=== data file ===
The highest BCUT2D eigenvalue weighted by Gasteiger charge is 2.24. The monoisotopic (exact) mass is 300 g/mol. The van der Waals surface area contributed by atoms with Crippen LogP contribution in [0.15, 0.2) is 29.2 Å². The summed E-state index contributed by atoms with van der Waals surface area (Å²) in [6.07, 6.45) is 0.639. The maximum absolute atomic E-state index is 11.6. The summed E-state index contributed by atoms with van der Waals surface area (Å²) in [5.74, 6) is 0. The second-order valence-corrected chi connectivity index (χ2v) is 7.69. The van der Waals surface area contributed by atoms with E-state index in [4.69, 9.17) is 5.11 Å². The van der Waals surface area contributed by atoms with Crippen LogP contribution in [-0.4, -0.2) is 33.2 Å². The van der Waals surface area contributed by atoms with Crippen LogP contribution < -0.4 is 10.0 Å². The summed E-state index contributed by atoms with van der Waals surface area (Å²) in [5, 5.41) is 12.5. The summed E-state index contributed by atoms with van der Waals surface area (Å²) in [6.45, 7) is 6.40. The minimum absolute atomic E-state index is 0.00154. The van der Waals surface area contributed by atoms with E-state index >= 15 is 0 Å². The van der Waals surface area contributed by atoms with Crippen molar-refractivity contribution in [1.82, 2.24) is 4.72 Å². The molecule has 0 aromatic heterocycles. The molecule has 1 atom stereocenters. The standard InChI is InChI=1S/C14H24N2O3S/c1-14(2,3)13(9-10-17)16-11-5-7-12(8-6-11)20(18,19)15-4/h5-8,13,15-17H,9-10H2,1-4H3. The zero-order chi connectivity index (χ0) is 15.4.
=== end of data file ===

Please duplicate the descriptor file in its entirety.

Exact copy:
The highest BCUT2D eigenvalue weighted by Gasteiger charge is 2.24. The monoisotopic (exact) mass is 300 g/mol. The van der Waals surface area contributed by atoms with Crippen LogP contribution in [0.15, 0.2) is 29.2 Å². The summed E-state index contributed by atoms with van der Waals surface area (Å²) in [6.07, 6.45) is 0.639. The maximum absolute atomic E-state index is 11.6. The summed E-state index contributed by atoms with van der Waals surface area (Å²) in [5.74, 6) is 0. The second-order valence-corrected chi connectivity index (χ2v) is 7.69. The van der Waals surface area contributed by atoms with E-state index in [4.69, 9.17) is 5.11 Å². The van der Waals surface area contributed by atoms with Crippen LogP contribution in [-0.4, -0.2) is 33.2 Å². The van der Waals surface area contributed by atoms with Crippen LogP contribution < -0.4 is 10.0 Å². The summed E-state index contributed by atoms with van der Waals surface area (Å²) in [5, 5.41) is 12.5. The summed E-state index contributed by atoms with van der Waals surface area (Å²) in [6.45, 7) is 6.40. The minimum absolute atomic E-state index is 0.00154. The van der Waals surface area contributed by atoms with E-state index >= 15 is 0 Å². The van der Waals surface area contributed by atoms with Crippen molar-refractivity contribution in [1.82, 2.24) is 4.72 Å². The molecule has 0 aromatic heterocycles. The molecule has 1 atom stereocenters. The standard InChI is InChI=1S/C14H24N2O3S/c1-14(2,3)13(9-10-17)16-11-5-7-12(8-6-11)20(18,19)15-4/h5-8,13,15-17H,9-10H2,1-4H3. The zero-order chi connectivity index (χ0) is 15.4.